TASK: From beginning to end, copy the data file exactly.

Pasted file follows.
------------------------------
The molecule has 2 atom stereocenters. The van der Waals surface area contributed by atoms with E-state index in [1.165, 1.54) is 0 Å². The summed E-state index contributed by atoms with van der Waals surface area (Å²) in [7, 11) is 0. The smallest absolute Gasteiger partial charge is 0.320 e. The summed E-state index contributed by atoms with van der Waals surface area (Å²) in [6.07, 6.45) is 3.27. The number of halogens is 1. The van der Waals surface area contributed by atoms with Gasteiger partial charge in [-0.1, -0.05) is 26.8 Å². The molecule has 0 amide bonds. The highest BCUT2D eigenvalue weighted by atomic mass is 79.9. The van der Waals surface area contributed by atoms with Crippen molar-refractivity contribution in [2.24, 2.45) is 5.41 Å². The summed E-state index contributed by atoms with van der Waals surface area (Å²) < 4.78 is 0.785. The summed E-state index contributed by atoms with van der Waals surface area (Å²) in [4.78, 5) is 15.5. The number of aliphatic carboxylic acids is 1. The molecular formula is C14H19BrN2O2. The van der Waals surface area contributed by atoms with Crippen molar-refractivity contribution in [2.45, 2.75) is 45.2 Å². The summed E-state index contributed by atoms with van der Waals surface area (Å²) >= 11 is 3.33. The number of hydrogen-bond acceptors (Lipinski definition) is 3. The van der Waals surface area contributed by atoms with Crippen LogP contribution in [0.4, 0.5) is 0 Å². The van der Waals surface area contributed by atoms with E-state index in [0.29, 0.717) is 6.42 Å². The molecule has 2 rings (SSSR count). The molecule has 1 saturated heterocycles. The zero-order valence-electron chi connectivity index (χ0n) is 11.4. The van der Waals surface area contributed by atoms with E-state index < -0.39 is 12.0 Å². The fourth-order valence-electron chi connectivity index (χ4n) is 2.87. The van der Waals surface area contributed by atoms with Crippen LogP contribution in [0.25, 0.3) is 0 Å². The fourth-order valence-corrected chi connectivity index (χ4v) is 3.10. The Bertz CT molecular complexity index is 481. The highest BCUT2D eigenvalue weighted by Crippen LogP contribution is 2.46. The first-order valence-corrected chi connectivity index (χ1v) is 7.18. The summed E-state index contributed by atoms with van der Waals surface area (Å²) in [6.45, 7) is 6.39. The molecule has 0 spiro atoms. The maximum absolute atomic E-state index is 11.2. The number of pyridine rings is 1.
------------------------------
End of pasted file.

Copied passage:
The molecule has 2 atom stereocenters. The van der Waals surface area contributed by atoms with E-state index in [1.165, 1.54) is 0 Å². The summed E-state index contributed by atoms with van der Waals surface area (Å²) in [7, 11) is 0. The smallest absolute Gasteiger partial charge is 0.320 e. The summed E-state index contributed by atoms with van der Waals surface area (Å²) in [6.07, 6.45) is 3.27. The number of halogens is 1. The van der Waals surface area contributed by atoms with Gasteiger partial charge in [-0.1, -0.05) is 26.8 Å². The molecule has 0 amide bonds. The highest BCUT2D eigenvalue weighted by atomic mass is 79.9. The van der Waals surface area contributed by atoms with Crippen molar-refractivity contribution in [2.24, 2.45) is 5.41 Å². The summed E-state index contributed by atoms with van der Waals surface area (Å²) < 4.78 is 0.785. The summed E-state index contributed by atoms with van der Waals surface area (Å²) in [4.78, 5) is 15.5. The number of aliphatic carboxylic acids is 1. The molecular formula is C14H19BrN2O2. The van der Waals surface area contributed by atoms with Crippen molar-refractivity contribution in [2.45, 2.75) is 45.2 Å². The summed E-state index contributed by atoms with van der Waals surface area (Å²) >= 11 is 3.33. The number of hydrogen-bond acceptors (Lipinski definition) is 3. The van der Waals surface area contributed by atoms with Crippen LogP contribution in [0.4, 0.5) is 0 Å². The van der Waals surface area contributed by atoms with E-state index in [0.29, 0.717) is 6.42 Å². The molecule has 2 rings (SSSR count). The molecule has 1 saturated heterocycles. The zero-order valence-electron chi connectivity index (χ0n) is 11.4. The van der Waals surface area contributed by atoms with E-state index < -0.39 is 12.0 Å². The fourth-order valence-electron chi connectivity index (χ4n) is 2.87. The van der Waals surface area contributed by atoms with Crippen LogP contribution in [0.25, 0.3) is 0 Å². The fourth-order valence-corrected chi connectivity index (χ4v) is 3.10. The Bertz CT molecular complexity index is 481. The highest BCUT2D eigenvalue weighted by Crippen LogP contribution is 2.46. The first-order valence-corrected chi connectivity index (χ1v) is 7.18. The summed E-state index contributed by atoms with van der Waals surface area (Å²) in [6.45, 7) is 6.39. The molecule has 0 spiro atoms. The maximum absolute atomic E-state index is 11.2. The number of pyridine rings is 1.